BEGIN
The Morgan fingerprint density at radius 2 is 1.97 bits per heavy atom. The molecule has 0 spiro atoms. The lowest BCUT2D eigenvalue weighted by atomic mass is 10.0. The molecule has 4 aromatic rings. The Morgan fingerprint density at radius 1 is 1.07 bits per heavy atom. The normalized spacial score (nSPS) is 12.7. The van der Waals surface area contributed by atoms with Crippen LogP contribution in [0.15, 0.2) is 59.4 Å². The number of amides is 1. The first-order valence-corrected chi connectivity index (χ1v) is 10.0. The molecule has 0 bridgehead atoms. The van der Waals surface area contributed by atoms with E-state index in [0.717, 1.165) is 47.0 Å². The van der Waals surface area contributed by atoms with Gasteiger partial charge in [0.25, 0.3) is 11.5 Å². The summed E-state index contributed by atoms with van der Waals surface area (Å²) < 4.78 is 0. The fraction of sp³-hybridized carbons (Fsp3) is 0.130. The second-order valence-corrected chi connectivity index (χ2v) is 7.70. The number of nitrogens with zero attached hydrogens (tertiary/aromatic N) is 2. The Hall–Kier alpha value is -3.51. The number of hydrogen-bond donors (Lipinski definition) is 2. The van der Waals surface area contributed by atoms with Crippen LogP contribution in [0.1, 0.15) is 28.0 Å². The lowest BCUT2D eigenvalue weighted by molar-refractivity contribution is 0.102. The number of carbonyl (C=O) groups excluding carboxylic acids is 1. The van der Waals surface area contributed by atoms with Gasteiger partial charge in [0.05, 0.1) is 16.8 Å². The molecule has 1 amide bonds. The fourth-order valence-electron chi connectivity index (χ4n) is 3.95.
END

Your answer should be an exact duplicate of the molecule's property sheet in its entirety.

The Morgan fingerprint density at radius 2 is 1.97 bits per heavy atom. The molecule has 0 spiro atoms. The lowest BCUT2D eigenvalue weighted by atomic mass is 10.0. The molecule has 4 aromatic rings. The Morgan fingerprint density at radius 1 is 1.07 bits per heavy atom. The normalized spacial score (nSPS) is 12.7. The van der Waals surface area contributed by atoms with Crippen LogP contribution in [0.15, 0.2) is 59.4 Å². The number of amides is 1. The first-order valence-corrected chi connectivity index (χ1v) is 10.0. The molecule has 0 bridgehead atoms. The van der Waals surface area contributed by atoms with E-state index in [0.717, 1.165) is 47.0 Å². The van der Waals surface area contributed by atoms with Gasteiger partial charge in [0.25, 0.3) is 11.5 Å². The summed E-state index contributed by atoms with van der Waals surface area (Å²) < 4.78 is 0. The fraction of sp³-hybridized carbons (Fsp3) is 0.130. The second-order valence-corrected chi connectivity index (χ2v) is 7.70. The number of nitrogens with zero attached hydrogens (tertiary/aromatic N) is 2. The Hall–Kier alpha value is -3.51. The number of hydrogen-bond donors (Lipinski definition) is 2. The van der Waals surface area contributed by atoms with Crippen LogP contribution in [0.1, 0.15) is 28.0 Å². The lowest BCUT2D eigenvalue weighted by molar-refractivity contribution is 0.102. The number of carbonyl (C=O) groups excluding carboxylic acids is 1. The van der Waals surface area contributed by atoms with Gasteiger partial charge in [0.05, 0.1) is 16.8 Å². The molecule has 1 amide bonds. The fourth-order valence-electron chi connectivity index (χ4n) is 3.95.